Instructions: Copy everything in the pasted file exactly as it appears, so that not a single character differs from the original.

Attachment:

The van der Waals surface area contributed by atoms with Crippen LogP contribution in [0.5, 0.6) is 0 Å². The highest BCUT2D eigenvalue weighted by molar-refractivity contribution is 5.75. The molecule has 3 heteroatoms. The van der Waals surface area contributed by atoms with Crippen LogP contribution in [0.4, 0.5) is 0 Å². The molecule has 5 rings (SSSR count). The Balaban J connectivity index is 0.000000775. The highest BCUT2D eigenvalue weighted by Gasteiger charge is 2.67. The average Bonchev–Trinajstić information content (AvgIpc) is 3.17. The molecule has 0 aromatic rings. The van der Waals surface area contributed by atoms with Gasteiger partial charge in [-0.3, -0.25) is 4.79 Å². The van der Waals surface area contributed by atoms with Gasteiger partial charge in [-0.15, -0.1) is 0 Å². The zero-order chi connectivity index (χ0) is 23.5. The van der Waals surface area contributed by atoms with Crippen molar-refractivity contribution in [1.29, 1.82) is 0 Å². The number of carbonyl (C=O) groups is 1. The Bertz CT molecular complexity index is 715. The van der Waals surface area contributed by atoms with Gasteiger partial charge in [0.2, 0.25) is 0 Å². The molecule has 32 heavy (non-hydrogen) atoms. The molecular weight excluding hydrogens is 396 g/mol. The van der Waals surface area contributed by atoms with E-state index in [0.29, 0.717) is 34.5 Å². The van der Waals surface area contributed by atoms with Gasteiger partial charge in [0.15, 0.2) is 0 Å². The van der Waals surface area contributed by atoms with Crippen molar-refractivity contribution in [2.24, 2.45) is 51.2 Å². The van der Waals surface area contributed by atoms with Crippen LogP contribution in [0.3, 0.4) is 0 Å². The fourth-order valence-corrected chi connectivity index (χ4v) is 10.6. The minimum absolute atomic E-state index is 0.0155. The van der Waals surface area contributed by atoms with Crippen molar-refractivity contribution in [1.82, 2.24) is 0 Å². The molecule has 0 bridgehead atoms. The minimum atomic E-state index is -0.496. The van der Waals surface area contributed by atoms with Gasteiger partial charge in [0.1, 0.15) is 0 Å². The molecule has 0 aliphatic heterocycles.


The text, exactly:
The van der Waals surface area contributed by atoms with Crippen LogP contribution in [0.5, 0.6) is 0 Å². The highest BCUT2D eigenvalue weighted by molar-refractivity contribution is 5.75. The molecule has 3 heteroatoms. The van der Waals surface area contributed by atoms with Crippen LogP contribution in [0.4, 0.5) is 0 Å². The molecule has 5 rings (SSSR count). The Balaban J connectivity index is 0.000000775. The highest BCUT2D eigenvalue weighted by Gasteiger charge is 2.67. The average Bonchev–Trinajstić information content (AvgIpc) is 3.17. The molecule has 0 aromatic rings. The van der Waals surface area contributed by atoms with Gasteiger partial charge in [-0.3, -0.25) is 4.79 Å². The van der Waals surface area contributed by atoms with Gasteiger partial charge in [-0.15, -0.1) is 0 Å². The zero-order chi connectivity index (χ0) is 23.5. The van der Waals surface area contributed by atoms with Crippen molar-refractivity contribution in [1.29, 1.82) is 0 Å². The number of carbonyl (C=O) groups is 1. The Bertz CT molecular complexity index is 715. The van der Waals surface area contributed by atoms with Gasteiger partial charge in [0.2, 0.25) is 0 Å². The molecule has 32 heavy (non-hydrogen) atoms. The molecular weight excluding hydrogens is 396 g/mol. The van der Waals surface area contributed by atoms with E-state index in [0.29, 0.717) is 34.5 Å². The van der Waals surface area contributed by atoms with Gasteiger partial charge in [0.15, 0.2) is 0 Å². The van der Waals surface area contributed by atoms with Crippen molar-refractivity contribution in [2.24, 2.45) is 51.2 Å². The van der Waals surface area contributed by atoms with Crippen LogP contribution in [0.3, 0.4) is 0 Å². The fourth-order valence-corrected chi connectivity index (χ4v) is 10.6. The minimum absolute atomic E-state index is 0.0155. The van der Waals surface area contributed by atoms with Crippen molar-refractivity contribution in [1.82, 2.24) is 0 Å². The molecule has 0 bridgehead atoms. The minimum atomic E-state index is -0.496. The van der Waals surface area contributed by atoms with Gasteiger partial charge in [0.1, 0.15) is 0 Å². The molecule has 0 aliphatic heterocycles.